Written by Suchita Senthil Kumar
Art by Europeana
The Orchid Woman. That’s what they call her in the news one day.
“Why orchids?” her twelve-year-old daughter asks, pointing at the words on the TV screen. “Don’t you get tired of making them again and again? They’re everywhere.”
“But everyone in the world loves them!” her ten-year-old son shouted excitedly. “You embroider them, you make 3D models out of paper, you paint them on canvases…”
“You embroider them, you make 3D models out of paper, you paint them on canvases,” counted her ten-year-old son on his chubby fingers. “And everyone in the world loves them!”
“Tell us Ma!” her daughter prods again. “Why orchids?”
The orchids were a gift from Aunt Mullai who had returned from the city for the holidays. Roja knew of jasmines, roses, hibiscuses–she thought she knew every wildflower. But she had never heard of an orchid before and decided anything with such a name would be beautiful. Vaani, her elder sister, disagreed.
“Is it an aar-kid?” she asked for the fifth time that day. “I think they’re dangerous for kids like us. It’s in the name!”
“Do you really think Aunt Mullai would gift us something dangerous?” Roja asked, gathering her skirt and walking faster over the muddy floors.
“She said it was for father,” Vaani Akka said with a sigh. “Not us.”
“Well,” said Roja, pretending to think. “Do you think Aunt Mullai would gift Father something dangerous?”
“That’s it then. Let’s go see the flowers, Akka.”
“What if it’s dangerous and-”
“Ah my lovely little girls!” greeted Aunt Mullai, placing a kiss on both of their cheeks. Vaani Akka was forced to shut up and Roja was thankful. Aunt continued speaking, but Roja didn’t bother to hear a word because her eyes had landed on the flowers.
The orchids had flat petals in a shape she didn’t know how to name. It was not a circle, it was not an oval. It was not a square or rectangle because grandfather mentioned that flowers don’t come in those shapes.
There were layers of petals just like the paintings of flowers on the temple walls. Three petals first, two on top and then three tiny ones in the centre. They had two colours in them–purple and white–as though a child had painted the insides and forgot to outline the edges.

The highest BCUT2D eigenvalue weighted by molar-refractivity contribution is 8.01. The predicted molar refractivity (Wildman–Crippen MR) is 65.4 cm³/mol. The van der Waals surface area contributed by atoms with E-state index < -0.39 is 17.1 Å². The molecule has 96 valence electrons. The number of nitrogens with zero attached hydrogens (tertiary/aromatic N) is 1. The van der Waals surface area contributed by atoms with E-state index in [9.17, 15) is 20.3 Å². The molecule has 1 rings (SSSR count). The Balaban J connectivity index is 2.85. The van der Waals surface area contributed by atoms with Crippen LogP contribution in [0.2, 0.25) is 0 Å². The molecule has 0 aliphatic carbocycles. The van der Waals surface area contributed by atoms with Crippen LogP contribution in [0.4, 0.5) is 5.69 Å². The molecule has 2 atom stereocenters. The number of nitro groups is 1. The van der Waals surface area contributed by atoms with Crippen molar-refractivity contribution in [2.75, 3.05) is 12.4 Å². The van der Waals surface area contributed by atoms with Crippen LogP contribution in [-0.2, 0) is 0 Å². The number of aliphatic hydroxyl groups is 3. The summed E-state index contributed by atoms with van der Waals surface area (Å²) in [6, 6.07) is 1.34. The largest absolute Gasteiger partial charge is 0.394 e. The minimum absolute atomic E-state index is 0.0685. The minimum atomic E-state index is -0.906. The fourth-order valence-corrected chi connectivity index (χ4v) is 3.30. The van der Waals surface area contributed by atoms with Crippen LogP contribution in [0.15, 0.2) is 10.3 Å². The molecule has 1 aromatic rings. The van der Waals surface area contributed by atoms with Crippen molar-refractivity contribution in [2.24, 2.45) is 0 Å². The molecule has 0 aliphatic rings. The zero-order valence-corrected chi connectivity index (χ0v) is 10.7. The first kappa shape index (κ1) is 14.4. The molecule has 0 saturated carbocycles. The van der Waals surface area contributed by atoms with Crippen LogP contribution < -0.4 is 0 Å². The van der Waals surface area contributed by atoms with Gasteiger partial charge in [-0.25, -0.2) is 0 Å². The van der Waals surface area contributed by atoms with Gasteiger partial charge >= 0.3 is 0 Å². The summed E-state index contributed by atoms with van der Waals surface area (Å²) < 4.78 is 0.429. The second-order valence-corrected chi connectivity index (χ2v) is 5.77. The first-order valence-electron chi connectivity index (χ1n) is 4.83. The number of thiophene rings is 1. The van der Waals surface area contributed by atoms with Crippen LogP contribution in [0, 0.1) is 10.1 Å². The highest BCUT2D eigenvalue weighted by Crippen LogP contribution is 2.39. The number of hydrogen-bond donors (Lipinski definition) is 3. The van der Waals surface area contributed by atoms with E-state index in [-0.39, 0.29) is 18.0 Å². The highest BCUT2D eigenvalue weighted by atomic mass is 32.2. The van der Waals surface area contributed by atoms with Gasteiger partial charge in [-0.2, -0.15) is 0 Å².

“Oh it’s so pretty!” exclaimed Vaani Akka, pushing past Aunt Mullai to take a closer look.
She crouched on the ground, careful not to let her skirt touch the dirty soil. Roja couldn’t care less and dropped on her knees in front of the orchids. She drifted her fingers across the petals and over the leaf where a sticky liquid met her skin. She moved closer and took a long sniff of the flower’s fragrance and—
“Achoo!” she sneezed.
Aunt Mullai and Vaani Akka burst out laughing. Roja could only sneeze in annoyance and it amused them further.
“I hate this flower,” she said when the sneezing was slowly subsiding. She rubbed her nose with a large frown. “I don’t like it one bit.”
By the evening, her fingers had rashes where she had accidentally touched the sticky sap from the leaves. Grandfather applied turmeric paste over her skin to reduce the burning and itching. This ache was lesser than the heaviness she felt in her chest everytime she thought about how she was forbidden from nearing the flowers.
Mother couldn’t understand how Roja was worried over something as silly as a flower. Father only patted her head before asking her to go study. Vaani Akka was too busy gushing about the orchids to everyone else like a parrot on loop to even listen to her fretting.
The next evening, Roja watched her friends and siblings play around the orchid patch. She knew they weren’t dancing around the flowers in circles just to trouble her. It didn’t stop her from wondering how nice it would’ve been if Vaani Akka was the one with the allergy. Initially, it was she who had hated the flowers, who thought they were dangerous. It would only make sense for the flower to be angry at such accusations and blight her skin.
Trying to forget about the orchids, she sat on the floor amidst the wildflowers on the unpruned side of the garden waiting for her friends to return. She plucked blue flowers, then white and then yellow. She bunched them together in a thin bouquet and was tying them with a long piece of grass when she realised someone was near.
She tore her eyes away from the bunch in her hand to see her grandfather walking closer, decked in his white shirt and veshti. He sat next to her, not caring about dirtying his clothes.
“This is our soil,” he had told her many years back. “It can never be dirty.”
“If you can’t have the orchids, make some on your own,” he said now, pulling out a long thread of grass.
“You mean I should find other orchid flowers I’m not allergic to?” she asked, dropping the flowers to turn to him. Hope blossomed within her heart at the thought of being able to touch and play around those flowers.
“No,” Grandfather said, looking afar at the children playing. “You’re allergic to all orchids.”
Roja felt her heart plummet to her stomach. Fresh tears prickled at the back of her eye and she tried pushing them away. Maybe if she could start looking at them as just flowers, she’d be able to dull the pain. Maybe she could find other flowers instead. But where would she find flowers with all these layers of petals, with colours as though they were painted by her own hands, with a—
“You could make your own orchids,” Grandfather said, and that was the beginning of it all.